Onyɛ aye gbemi.

Violence is what built this city. Violence was the navigating ships teeming with the Harrys of this world. Violence was the vice that infiltrated our culture. It was the spices and the resources stolen. It was the mice that scurried across the indigenes piled one on top of the other. Dead. When the locals sought to push back the invaders, violence raised the buildings, the trade routes, it raised the funds to build torture sites for them.

Yet Harry sat back in his hotel, oblivious to the violence that had preceded him, as those too were exempted from the gospels of the sailors. The images of men being beaten to death would scar his memory. Savages, he might have called us.

Do we need to give more reasons why we killed Harry? Is Violence not what begets violence? What more motivation did we need? Maybe if you considered Harry a symbol and not human, the violence, like hungry canines, we unleashed on him would be stomachable.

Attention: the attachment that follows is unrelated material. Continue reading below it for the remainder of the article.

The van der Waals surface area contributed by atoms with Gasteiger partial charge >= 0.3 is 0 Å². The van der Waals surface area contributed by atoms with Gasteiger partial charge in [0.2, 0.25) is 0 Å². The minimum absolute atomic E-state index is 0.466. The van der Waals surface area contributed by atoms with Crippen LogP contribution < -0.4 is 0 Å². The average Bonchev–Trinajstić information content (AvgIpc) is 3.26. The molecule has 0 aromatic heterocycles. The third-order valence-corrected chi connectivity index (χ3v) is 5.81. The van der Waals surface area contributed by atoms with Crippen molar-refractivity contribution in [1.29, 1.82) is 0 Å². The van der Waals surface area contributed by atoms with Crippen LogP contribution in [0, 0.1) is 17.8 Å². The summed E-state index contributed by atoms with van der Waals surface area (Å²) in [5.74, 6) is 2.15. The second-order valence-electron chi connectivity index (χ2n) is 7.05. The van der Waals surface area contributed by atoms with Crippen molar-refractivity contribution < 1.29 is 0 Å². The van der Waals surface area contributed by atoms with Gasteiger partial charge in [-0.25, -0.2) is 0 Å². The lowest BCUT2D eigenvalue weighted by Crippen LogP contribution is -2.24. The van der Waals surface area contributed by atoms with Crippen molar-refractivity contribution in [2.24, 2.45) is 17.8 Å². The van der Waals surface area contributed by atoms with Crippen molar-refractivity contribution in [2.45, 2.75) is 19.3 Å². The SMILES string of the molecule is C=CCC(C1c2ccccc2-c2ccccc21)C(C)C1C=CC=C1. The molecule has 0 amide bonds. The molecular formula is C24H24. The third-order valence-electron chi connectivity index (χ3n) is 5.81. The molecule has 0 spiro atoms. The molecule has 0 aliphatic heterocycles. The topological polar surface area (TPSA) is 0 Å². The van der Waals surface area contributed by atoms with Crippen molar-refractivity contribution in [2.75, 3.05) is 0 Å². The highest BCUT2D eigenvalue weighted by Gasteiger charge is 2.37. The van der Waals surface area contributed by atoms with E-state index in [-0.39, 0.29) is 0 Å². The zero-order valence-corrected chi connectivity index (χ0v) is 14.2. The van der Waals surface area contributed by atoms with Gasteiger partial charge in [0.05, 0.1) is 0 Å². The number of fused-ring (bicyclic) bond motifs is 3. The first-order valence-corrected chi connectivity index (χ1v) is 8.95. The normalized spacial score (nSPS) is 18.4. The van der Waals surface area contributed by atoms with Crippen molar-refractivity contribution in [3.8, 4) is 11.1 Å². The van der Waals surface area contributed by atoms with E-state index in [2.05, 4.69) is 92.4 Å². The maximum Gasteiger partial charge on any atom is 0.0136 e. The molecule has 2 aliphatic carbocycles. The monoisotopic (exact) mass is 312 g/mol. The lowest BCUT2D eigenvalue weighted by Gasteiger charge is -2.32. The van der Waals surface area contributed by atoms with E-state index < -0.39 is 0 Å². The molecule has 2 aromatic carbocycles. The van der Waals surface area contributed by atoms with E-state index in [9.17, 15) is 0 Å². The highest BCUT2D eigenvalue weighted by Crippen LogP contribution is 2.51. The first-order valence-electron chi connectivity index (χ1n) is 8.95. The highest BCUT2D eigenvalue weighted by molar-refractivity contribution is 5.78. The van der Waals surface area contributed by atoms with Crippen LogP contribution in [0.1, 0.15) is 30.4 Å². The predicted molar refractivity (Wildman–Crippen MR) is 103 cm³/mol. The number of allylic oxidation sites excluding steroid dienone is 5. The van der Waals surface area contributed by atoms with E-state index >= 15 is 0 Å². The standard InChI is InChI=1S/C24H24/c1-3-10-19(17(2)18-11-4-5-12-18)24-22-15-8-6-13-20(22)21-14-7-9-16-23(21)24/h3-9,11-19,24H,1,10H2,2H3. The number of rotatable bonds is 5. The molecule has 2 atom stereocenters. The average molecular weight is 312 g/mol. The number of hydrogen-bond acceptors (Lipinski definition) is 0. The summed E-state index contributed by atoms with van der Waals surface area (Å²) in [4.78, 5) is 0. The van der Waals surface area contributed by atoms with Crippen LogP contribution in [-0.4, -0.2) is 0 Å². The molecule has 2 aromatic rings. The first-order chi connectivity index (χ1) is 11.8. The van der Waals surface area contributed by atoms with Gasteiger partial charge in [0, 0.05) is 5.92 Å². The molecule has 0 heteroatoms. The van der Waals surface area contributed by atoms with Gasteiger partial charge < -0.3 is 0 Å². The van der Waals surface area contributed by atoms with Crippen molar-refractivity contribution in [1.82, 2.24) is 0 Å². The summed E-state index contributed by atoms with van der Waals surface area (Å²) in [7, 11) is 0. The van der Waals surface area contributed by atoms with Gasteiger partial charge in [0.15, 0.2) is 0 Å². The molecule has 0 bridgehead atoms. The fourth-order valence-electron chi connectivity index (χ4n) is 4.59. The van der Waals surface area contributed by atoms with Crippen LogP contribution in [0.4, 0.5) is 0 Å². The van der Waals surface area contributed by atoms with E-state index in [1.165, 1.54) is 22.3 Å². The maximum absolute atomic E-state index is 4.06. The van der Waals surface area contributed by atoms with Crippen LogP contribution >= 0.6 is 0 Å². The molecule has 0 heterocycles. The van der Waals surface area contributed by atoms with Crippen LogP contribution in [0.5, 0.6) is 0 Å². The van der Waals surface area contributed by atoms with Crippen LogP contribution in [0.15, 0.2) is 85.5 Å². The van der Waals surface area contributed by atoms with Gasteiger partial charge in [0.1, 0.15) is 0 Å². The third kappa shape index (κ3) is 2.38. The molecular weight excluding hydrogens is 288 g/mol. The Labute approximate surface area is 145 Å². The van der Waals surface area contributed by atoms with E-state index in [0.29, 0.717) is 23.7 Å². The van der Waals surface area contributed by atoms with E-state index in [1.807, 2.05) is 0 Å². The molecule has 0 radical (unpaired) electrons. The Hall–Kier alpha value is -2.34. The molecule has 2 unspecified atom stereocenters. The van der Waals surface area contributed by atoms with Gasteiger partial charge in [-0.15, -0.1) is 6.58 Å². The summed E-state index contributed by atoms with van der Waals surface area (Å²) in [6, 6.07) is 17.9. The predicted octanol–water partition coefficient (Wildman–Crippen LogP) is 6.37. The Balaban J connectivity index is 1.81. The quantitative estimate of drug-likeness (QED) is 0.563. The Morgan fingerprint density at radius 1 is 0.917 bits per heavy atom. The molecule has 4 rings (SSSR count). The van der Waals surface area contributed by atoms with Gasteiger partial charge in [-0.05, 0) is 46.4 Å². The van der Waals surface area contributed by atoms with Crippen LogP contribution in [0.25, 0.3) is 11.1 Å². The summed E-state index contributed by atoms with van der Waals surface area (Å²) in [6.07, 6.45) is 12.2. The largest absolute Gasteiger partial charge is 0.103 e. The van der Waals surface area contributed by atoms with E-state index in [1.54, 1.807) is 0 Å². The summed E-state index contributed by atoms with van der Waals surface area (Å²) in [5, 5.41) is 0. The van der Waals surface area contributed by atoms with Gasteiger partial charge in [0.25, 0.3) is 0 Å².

Here are more symbols we’d like to be rid of: acne-ridden volunteers who step on our heads with their mud-encrusted boots and summon their saviour-complex to save our earth, pasty-looking employees of MNCs who take jobs in Africa from Africans. All of them, taking a break from their cold, capitalist weathers, daring to swim in our seas, and buying out our lands to build their embassies.

For Harry and the other symbols, we could not act quickly enough; the “neo” part of this stage as deadly as its forbearer. Before we knew it, they had almost outnumbered us. Again. For every Black dreadlocked man on the streets, there were five white women looking to birth mixed kids with superior genes. We could not watch our children commit the same mistakes we did, inviting them in and letting them take over. Yet, we could do nothing on our own.